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Accounting Watchdog Shifts Focus to Audit Quality Controls

Jan. 24, 2020, 9:46 AM

U.S. accounting firms’ monitoring of their own work will receive a lot more scrutiny in 2020, as their regulator continues to look for ways to boost audit quality.

Inspections serve as the backbone of the Public Company Accounting Oversight Board’s oversight and their findings have helped improve the effectiveness of auditing in the years since the 2002 Sarbanes-Oxley Act created the PCAOB. Under new leadership, the board last year launched a multi-year overhaul of its inspections program—changes that range from how it plans for those routine reviews to the structure of the resulting public report.

This year, PCAOB inspectors are also expected to pay close attention to auditor independence, improper alteration of records and audit evidence, and how the firms are adapting to new accounting and auditing standards.

To really move the needle on audit quality, regulators can’t just focus on what went wrong with any individual audit. They must look at an audit firm’s overall system of checks and safety rails, said Dan Goelzer, a former board member.

Although the board is not breaking completely with past inspection practices, it is shifting the emphasis to quality control, Goelzer said.

As the board considers overhauling its rules for quality controls, it will want to understand how the firms have built up those systems over the years and how they operate today, he said.

Each year, the largest U.S. audit firms undergo board scrutiny through random inspections of their audits, while smaller firms and foreign affiliates face PCAOB inspections every three years. In 2020, inspectors will place more attention on the audits of larger issuers with higher market caps, said George Botic, the board’s inspections director, said at a December conference in Washington.

As part of the inspection process, the board historically reviewed firms’ quality controls—a system of firm governance and training intended to ensure compliance with PCAOB and Securities and Exchange Commission rules. The results, however, aren’t released publicly unless the firm fails to address any violations. That won’t change.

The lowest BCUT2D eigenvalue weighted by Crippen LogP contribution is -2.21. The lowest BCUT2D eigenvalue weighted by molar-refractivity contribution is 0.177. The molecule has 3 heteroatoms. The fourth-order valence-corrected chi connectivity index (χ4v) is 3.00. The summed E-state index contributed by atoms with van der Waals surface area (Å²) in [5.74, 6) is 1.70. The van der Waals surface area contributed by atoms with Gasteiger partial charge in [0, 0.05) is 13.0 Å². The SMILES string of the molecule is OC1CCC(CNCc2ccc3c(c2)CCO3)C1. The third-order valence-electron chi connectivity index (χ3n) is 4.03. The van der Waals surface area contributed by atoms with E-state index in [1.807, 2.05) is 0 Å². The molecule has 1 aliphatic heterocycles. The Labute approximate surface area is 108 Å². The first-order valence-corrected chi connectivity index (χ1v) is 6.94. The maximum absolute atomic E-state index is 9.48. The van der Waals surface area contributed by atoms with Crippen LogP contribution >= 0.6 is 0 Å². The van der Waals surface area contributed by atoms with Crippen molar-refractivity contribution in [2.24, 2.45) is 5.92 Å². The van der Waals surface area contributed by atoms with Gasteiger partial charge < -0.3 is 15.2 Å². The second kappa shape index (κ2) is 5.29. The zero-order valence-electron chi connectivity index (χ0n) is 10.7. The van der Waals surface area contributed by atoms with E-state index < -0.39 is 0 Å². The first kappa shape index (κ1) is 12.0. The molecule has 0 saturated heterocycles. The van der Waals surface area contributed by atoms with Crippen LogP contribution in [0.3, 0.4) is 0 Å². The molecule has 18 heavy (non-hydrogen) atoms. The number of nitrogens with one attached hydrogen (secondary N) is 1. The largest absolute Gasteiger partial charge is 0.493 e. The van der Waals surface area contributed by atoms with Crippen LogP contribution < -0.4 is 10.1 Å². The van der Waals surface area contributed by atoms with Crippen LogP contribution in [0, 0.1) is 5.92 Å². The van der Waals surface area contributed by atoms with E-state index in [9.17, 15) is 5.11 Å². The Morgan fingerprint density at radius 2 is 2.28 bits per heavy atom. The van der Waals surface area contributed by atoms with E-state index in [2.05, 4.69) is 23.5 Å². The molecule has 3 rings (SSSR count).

The board has “significantly increased” its emphasis on those controls, board Chairman William Duhnke told lawmakers during a Jan. 15 House oversight hearing.

Firms with a global network are feeling that shift already, as board inspectors have started asking for more documentation about their policies and procedures, said John Fiebig, president and co-founder of Adigeo LLC.

“I think it’s good that they are doing this, and I think it will keep firms more focused on their system of quality control,” said Fiebig, a former PCAOB deputy director of inspections who oversaw the reviews of those largest firms.

Eyeing Independence

The question of auditor independence may also tie into the extra attention inspectors place on those firm-level controls, said Mike Walworth, founder and CEO of GAAP Dynamics, a training company based near Richmond, Va. Regulators will likely be watching everything from how they monitor independence to how they report violations, he said.

A rash of independence violations in 2019, including Marcum LLP and PwC Mexico, could also be spurring that increased focus, Walworth said.

Inspection findings suggest that firms and their staff don’t understand the rules or don’t have the right safeguards in place to prevent violations, Botic said..

“Firms should ensure that they have the appropriate senior leadership focus and resources devoted to independence,” Botic said. “This is certainly an area where tone at the top matters.”

New and Old Standards

Firms should expect to hear questions about how they are preparing for a change in audit standards for estimates and the use of outside experts, Walworth said.

The new rules will take effect beginning with audits for 2020 calendar-year-end companies, meaning firms will begin using them this year.

Complying with long-standing rules related to audit-work papers are another area where firms can expect deeper probing by inspectors, Botic said.

Some firms have ignored those rules and are still improperly altering their work papers, resulting in enforcement cases, Fiebig said.

“It’s not the first mistake that gets you in trouble, it’s the second,” he said.

Adding or fixing mistakes after an audit report has been signed is one of the worst offenses a PCAOB-registered firm can make, said Walworth.

PCAOB rules require auditors to have all the evidence they need in place on the date they sign off on the audit. Firms should have their own rules in place to ensure that no one touches that documentation after it’s been signed, Walworth said.

To contact the reporter on this story: Amanda Iacone in Washington at

To contact the editors responsible for this story: Jeff Harrington at; Yuri Nagano at; David Jolly at